Live Review: Sting and Shaggy

Sting and Shaggy at the Tabernacle, AtlantaTwo music legends — British rocker Sting and reggae superstar Shaggy — teamed up in 2018 for a new album, followed by a tour, which made its stop in Atlanta Monday night, September 17 at The Tabernacle. While very different performers, they aren’t so stylistically separate as you might at first think. The Police, the band that brought Sting to global prominence in the early 80s, had strong reggae leanings. Partnering with Shaggy at this point in his career brings him back to his reggae roots.

The 44/876 album was released on April 20 (very appropriately 420, being a Reggae album). The title represents a bridging of two different cultures — “44” being the international dialing code for the United Kingdom and “876” being the area code for Jamaica. That spirit of unity was evident throughout the evening on Monday, with the two artists sharing the spotlight and adding their distinctive flair to each other’s songs in the two-hour (almost to the minute) set. 

Sting and Shaggy at the Tabernacle, Atlanta

Setting the tone for the rest of the show was the surprisingly bouncy opener, Sting’s “Englishman in New York,” with Shaggy taking a verse to sing about being a “Jamaican in New York.” From there the small but incredibly tight band launched into the first two tracks from 44/876, the excellent title track and the breezy “Morning is Coming”.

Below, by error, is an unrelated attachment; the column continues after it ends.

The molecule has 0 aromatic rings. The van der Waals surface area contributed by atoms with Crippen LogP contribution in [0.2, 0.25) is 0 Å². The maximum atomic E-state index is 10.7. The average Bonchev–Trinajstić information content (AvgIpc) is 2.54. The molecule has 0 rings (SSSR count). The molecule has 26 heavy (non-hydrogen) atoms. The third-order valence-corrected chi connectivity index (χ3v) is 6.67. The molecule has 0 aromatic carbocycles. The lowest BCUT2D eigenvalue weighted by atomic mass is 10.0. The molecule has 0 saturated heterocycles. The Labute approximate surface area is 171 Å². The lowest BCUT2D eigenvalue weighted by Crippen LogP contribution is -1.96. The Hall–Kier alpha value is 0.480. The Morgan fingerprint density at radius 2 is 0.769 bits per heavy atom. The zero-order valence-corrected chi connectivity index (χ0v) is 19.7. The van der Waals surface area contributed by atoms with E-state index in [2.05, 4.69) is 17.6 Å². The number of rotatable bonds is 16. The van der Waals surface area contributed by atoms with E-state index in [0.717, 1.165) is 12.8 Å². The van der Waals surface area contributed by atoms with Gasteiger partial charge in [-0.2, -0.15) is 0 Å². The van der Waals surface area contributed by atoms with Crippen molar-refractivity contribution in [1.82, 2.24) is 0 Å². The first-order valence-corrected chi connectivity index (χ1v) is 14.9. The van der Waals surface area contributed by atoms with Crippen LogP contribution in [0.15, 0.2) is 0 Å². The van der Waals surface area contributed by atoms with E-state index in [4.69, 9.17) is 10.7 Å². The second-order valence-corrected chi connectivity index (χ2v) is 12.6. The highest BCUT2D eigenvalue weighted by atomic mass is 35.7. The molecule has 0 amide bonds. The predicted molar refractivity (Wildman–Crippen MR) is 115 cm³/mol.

Sting was most definitely the dominant presence, with almost half the setlist pulled from his massive back catalog of both solo and Police singles, plus him singing lead and playing bass on all the songs from 44/876. One of the most rewarding things about this tour is seeing a Sting that, away from his normal role as solo artist, was looser, much more casual, joking around with Shaggy and just being “one of the blokes” for a change. But while Sting was rooted mostly to one spot by microphone and pedals, Shaggy was free to prowl the stage, trading vocal licks with Sting, interacting with the musicians, hyping up the crowd, and thrusting his pelvis with every “boom boom boom.” And while he may not have Sting and Shaggy at the Tabernacle, Atlantathe extensive resume of hits that Sting has, his career was still well represented with songs that the audience knew and sang along to. 

Some of the show’s best moments came when songs from different sources were unexpectedly paired up or combined. Shaggy’s “Oh Carolina” segued effortlessly into Sting’s “We’ll Be Together”, while Sting’s “Love is the Seventh Wave” dovetailed seamlessly into “To Love and Be Loved” from 44/876. The show’s finale was a crowd-pleasing mashup of Police classic “Roxanne” with Shaggy’s 1995 smash, “Boombastic”. The show was very low on theatrics, relying solely on great music being played by a great band. The centerpiece of the show, however,  was the song “Crooked Tree” from 44/876, a dialogue between judge and convict. On stage, a uniformed policeman sequestered Sting, had him don the black and white striped garb of a prisoner, while Shaggy took the stage in judge’s robe, white wig and gavel. It was a playful moment for an otherwise somber song.